If as a newer climber you need to work on lockoffs or pullups (and it is debatable whether even most beginner/intermediate climbers really need more lockoff or pullup workouts), you are better off just using a pullup bar. Oh, and if you are one of those guys who greases up your gym's communal hangboards for your rad pullup workout, stop it right now. Seriously.

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By sanz
From Raleigh, NC
Oct 11, 2012
One of my first trad leads, on Ooga Chocka at Crow...
camhead wrote:
Oh, and if you are one of those guys who greases up your gym's communal hangboards for your rad pullup workout, stop it right now. Seriously.


I also like to work on my footwork with some barefoot traverses in the gym.

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By frankstoneline
Oct 11, 2012
Supporting muscle work and core strength probably wouldnt be a bad place to start (if these arent already in your routine).

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By Jeremy Riesberg
From Boulder, CO
Oct 11, 2012
Palisaid, SD.
Without knowing more on what you think you should work on, muscle strength or mental knowledge all I can do is take a shot in the dark, so here goes...

Practicing yoga will increase your balance and core muscles. It can also help to center your mind and teach you how to breath through stressful positions.

You can also do weight training. Most people have the wrong mindset when it comes to lifting. Lifting will not make you huge, lifting and eating a 4,000 calories per day will make you huge and also steroids helps with the hugeness too. Look at the crossfit athletes, they are extremely strong and also lean.

Getting out of the mindset that the only way to train and get stronger at climbing is by climbing more is a myth. Use the days you rest from climbing to workout your body in another way.

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By shotwell
Oct 12, 2012
Jeremy Riesberg wrote:
Getting out of the mindset that the only way to train and get stronger at climbing is by climbing more is a myth. Use the days you rest from climbing to workout your body in another way.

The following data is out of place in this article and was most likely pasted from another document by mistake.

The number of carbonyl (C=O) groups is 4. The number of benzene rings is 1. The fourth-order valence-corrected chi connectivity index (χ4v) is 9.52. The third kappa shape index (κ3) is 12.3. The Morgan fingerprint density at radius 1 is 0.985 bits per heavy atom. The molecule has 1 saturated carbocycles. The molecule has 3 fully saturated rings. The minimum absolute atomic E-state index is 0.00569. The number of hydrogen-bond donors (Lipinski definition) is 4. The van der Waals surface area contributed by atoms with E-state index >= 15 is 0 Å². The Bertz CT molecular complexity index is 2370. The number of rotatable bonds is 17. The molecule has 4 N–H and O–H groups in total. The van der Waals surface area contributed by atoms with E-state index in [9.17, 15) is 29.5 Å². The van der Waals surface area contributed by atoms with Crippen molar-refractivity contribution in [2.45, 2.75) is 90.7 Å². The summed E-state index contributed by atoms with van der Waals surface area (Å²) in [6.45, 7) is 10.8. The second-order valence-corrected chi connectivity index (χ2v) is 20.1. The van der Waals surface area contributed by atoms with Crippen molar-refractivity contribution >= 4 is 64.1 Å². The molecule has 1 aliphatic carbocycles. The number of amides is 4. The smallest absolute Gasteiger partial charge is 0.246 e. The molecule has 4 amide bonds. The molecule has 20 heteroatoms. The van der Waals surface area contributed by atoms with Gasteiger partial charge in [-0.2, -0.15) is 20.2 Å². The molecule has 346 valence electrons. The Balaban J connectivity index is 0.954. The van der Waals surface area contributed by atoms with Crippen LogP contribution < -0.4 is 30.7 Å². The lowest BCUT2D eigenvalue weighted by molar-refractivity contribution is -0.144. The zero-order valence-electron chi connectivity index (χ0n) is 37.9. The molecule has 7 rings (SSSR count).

Really? How much have you gained by training general fitness on your off days? Starting and finishing YDS and V grades please.

Frankly, I strongly believe that different methods work for different people. I just think that climbing is a complex enough skill that claiming general fitness increases above a moderate baseline make any real difference is laughable. Specificity really matters in climbing.

I totally see the benefits of hang boarding and campus training (even if they seem to be a waste of time for me.) Just don't see the big deal of going past the very basics of general fitness.

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By Dustin Drake
Oct 12, 2012
shotwell wrote:
Really? How much have you gained by training general fitness on your off days? Starting and finishing YDS and V grades please. Frankly, I strongly believe that different methods work for different people. I just think that climbing is a complex enough skill that claiming general fitness increases above a moderate baseline make any real difference is laughable. Specificity really matters in climbing. I totally see the benefits of hang boarding and campus training (even if they seem to be a waste of time for me.) Just don't see the big deal of going past the very basics of general fitness.


Uh.... what is so complex and specific about the climbing skill set that makes cross training pointless? I think that is what you are saying anyway. The only thing that I see to be truly specific to rock climbing is maximal finger and contact strength as far as physical abilities go. There are still plenty of other muscle groups and abilities that you can train with other methods to improve your climbing ability.

The real question is whether just climbing more or subbing cross training into what would otherwise be climbing time is more efficient.

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By shotwell
Oct 13, 2012
Dustin Drake wrote:
The real question is whether just climbing more or subbing cross training into what would otherwise be climbing time is more efficient.


Or subbing general fitness for recovery time, as the poster I responded to recommended. But do whatever you want, no skin off my nose. I'll continue to just climb, have fun, and improve.